• I think most people have no idea what the home life of some kids is like. Curmudgeon came close when he said that some parents don't know how to read and are preoccupied with other things. I work in social services, and I see chaotic homes all the time. No one in these homes is thinking about reading or school or the child's future. They live in the moment--no planning, no goals, no idea that life can be different. It's the children from these homes who need good schools most, and are least likely to have them. I strongly believe that the focus for change has to be on the kids from these families, not the parents. The kids need all the structure, support, guidance, mentoring, engagement that the schools can possibly offer them. We can complain all we want about parents not doing their job, but if we really don't want the kids to pay for that, then we have to do that job ourselves.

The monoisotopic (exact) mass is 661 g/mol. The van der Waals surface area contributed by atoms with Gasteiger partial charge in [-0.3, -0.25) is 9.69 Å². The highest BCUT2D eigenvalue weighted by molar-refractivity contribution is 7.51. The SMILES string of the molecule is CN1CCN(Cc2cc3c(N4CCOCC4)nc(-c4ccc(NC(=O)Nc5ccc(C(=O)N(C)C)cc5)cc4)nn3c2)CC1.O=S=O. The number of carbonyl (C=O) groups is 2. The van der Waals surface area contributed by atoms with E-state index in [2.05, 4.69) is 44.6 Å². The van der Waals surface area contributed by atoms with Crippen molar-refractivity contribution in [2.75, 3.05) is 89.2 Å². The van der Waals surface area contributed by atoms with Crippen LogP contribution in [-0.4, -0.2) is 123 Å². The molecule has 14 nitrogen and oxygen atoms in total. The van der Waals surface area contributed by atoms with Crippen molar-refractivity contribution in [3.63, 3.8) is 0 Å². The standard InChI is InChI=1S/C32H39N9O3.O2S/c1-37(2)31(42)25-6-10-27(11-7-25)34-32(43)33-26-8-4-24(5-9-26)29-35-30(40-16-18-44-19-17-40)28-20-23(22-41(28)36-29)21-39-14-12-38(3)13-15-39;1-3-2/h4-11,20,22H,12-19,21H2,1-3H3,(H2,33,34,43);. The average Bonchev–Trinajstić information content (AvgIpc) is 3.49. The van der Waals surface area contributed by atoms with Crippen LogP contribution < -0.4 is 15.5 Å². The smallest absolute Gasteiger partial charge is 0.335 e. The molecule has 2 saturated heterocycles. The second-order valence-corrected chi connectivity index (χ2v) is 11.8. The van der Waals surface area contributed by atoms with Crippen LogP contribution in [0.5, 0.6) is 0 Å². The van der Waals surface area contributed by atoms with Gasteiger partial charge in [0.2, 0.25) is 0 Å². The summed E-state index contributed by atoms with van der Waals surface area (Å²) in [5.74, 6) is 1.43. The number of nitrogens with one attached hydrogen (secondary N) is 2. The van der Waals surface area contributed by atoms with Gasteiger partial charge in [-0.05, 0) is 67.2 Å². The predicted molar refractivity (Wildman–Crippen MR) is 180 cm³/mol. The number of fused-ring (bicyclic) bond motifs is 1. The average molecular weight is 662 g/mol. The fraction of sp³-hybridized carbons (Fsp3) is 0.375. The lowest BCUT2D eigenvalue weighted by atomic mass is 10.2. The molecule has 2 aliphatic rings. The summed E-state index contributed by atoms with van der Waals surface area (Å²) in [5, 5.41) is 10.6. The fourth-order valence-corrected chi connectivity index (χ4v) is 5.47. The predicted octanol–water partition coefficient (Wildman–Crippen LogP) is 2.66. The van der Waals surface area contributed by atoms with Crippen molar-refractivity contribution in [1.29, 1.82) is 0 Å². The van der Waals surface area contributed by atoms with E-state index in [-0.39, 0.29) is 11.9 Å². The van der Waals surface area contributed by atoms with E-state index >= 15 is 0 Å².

By Anonymous Anonymous, at 8:16 AM  

  • Now, see, I never even think of that as something has has to be told to parents. It seems like the natural thing to do. But I guess it doesn't seem quite so natural to plenty of others.

    Ironically, when I entered kindergarten (almost four decades ago) and was already reading at a level high enough to fully read (and mostly comprehend) stories in the newspaper, my school's principal chided my mom for having the gall (!!!) to teach me how to read. "That's the SCHOOL'S job!!" the principal admonished.

    By Blogger Mellie Helen, at 4:18 PM